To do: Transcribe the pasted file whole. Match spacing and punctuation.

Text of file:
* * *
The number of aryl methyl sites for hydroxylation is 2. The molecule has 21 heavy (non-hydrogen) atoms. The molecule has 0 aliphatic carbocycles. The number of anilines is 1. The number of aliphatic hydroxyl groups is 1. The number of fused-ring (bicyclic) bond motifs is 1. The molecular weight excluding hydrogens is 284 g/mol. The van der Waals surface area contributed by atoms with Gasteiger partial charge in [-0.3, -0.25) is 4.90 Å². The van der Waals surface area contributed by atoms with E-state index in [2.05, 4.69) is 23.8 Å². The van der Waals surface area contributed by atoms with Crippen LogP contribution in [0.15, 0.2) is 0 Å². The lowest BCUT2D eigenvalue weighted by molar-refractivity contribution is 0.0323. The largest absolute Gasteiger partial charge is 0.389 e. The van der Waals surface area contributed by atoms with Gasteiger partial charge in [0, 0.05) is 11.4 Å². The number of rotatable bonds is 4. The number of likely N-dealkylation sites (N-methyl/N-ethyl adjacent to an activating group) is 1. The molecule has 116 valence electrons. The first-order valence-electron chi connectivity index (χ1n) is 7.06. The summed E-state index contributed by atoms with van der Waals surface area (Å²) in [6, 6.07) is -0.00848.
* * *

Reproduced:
The number of aryl methyl sites for hydroxylation is 2. The molecule has 21 heavy (non-hydrogen) atoms. The molecule has 0 aliphatic carbocycles. The number of anilines is 1. The number of aliphatic hydroxyl groups is 1. The number of fused-ring (bicyclic) bond motifs is 1. The molecular weight excluding hydrogens is 284 g/mol. The van der Waals surface area contributed by atoms with Gasteiger partial charge in [-0.3, -0.25) is 4.90 Å². The van der Waals surface area contributed by atoms with E-state index in [2.05, 4.69) is 23.8 Å². The van der Waals surface area contributed by atoms with Crippen LogP contribution in [0.15, 0.2) is 0 Å². The lowest BCUT2D eigenvalue weighted by molar-refractivity contribution is 0.0323. The largest absolute Gasteiger partial charge is 0.389 e. The van der Waals surface area contributed by atoms with Gasteiger partial charge in [0, 0.05) is 11.4 Å². The number of rotatable bonds is 4. The number of likely N-dealkylation sites (N-methyl/N-ethyl adjacent to an activating group) is 1. The molecule has 116 valence electrons. The first-order valence-electron chi connectivity index (χ1n) is 7.06. The summed E-state index contributed by atoms with van der Waals surface area (Å²) in [6, 6.07) is -0.00848.